If acceptance is hard to describe and recognise after one-off life-changers like spinal cord injury or stroke, what does it look like after diagnosis with progressive diseases like Multiple Sclerosis, or MND, or Parkinson’s Disease?
The shifting currents of acceptance and denial often start before a neurological diagnosis. When do odd symptoms like pins and needles become part of a pattern which requires investigation, and how long do you ignore them? When confronted by resting tremor in his little finger Michael J Fox initially refused to acknowledge its importance. Christian Donlan’s first symptoms of MS were a clumsy missing of door handles and cashpoint keypads. “For at least a year, I failed to spot a silent disaster unfolding”.
MS is an unpredictable condition, which manifests itself in different ways in those who have it, and also at different times in one individual. So how do you accept what is hard to define, and whose consequences are impossible to predict or quantify? The Unmapped Mind is Christian Donlan’s fascinating account of wading through the shifting sands between “the fog of bewilderment” and “the toxic Zen of total comprehension”, all the more difficult because of some of the cognitive effects of the disease, which sometimes left him in “a literal nothingness… chasing a little pool of nothingness around inside me”. With MS there is always going to be uncertainty, but Donlan knows that during his struggle to see what his diagnosis might mean, “my complacency died [and] that sense of invulnerability that I must have had before all this began”. Is this acceptance? Or is it his sense that every moment is valuable. “MS is a disease of moments, and it says, in its swiping carelessness, that the moments matter.”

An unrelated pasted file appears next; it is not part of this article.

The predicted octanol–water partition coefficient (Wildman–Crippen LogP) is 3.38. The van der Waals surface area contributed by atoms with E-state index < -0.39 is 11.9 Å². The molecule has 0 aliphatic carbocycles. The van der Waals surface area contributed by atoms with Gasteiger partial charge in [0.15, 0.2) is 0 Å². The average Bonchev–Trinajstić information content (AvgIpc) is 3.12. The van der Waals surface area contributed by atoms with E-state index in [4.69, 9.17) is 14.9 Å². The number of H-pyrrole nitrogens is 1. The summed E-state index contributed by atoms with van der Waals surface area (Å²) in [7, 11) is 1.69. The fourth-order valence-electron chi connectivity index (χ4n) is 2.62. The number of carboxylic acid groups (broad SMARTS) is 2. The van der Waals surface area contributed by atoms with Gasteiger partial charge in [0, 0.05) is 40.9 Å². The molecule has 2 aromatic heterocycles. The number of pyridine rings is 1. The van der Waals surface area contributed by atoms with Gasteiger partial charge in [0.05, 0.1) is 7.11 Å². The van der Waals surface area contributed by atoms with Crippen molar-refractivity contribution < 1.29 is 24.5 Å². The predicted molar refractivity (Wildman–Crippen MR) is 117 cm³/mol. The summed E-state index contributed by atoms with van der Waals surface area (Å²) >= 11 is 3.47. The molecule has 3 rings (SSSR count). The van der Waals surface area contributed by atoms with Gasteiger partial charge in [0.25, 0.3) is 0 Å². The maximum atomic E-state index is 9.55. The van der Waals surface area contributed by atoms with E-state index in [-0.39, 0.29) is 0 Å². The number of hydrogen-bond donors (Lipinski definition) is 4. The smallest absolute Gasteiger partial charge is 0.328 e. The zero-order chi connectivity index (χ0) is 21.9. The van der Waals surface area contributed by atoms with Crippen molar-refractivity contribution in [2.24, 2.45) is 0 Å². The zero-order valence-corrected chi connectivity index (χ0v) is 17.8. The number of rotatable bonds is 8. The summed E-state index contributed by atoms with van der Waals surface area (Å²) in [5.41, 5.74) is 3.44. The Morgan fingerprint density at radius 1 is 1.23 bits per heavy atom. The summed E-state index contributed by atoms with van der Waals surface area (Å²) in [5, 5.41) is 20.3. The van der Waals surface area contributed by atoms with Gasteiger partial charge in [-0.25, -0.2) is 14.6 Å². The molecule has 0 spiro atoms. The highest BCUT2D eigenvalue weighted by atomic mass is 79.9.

Acceptance will be different for everyone. Some people take a remarkably early proactive attitude to a life with disability. Katherine Cuthbert was already engaged in a self-build house-construction exercise when she received her MS diagnosis, and disability planning seems to have started very early – even if there were periods of low mood. Michael J Fox spent several years in alcoholic denial before he calmed down, and started to plan possible futures with his wife. MND presents a much faster timescale, and perhaps this was what gave Tony Judt his clear-eyed view of the gradual progressive losses he was experiencing.
Exploring the stories of people with long-term conditions allows us to sense the ways people adapt to an unanticipated interruption in their self-predicted life narrative. A doctor told Christian Donlan that “with disease it is often a patient’s ‘story’ that is truly broken”. It follows perhaps that those who have a very fixed idea of what their life should be will find its destruction difficult. For Holly Gerlach the disruption of Guillain-Barré syndrome was not part of the fairy-tale, and a lot of reconstruction was required – including massive energy for physical rehabilitation. Others are more flexible, and the changes may be easier.
The challenge for clinicians is to identify what our clients require at any given moment. How do clinicians help in the process, other than to listen, and to identify important wells of kind emotional support?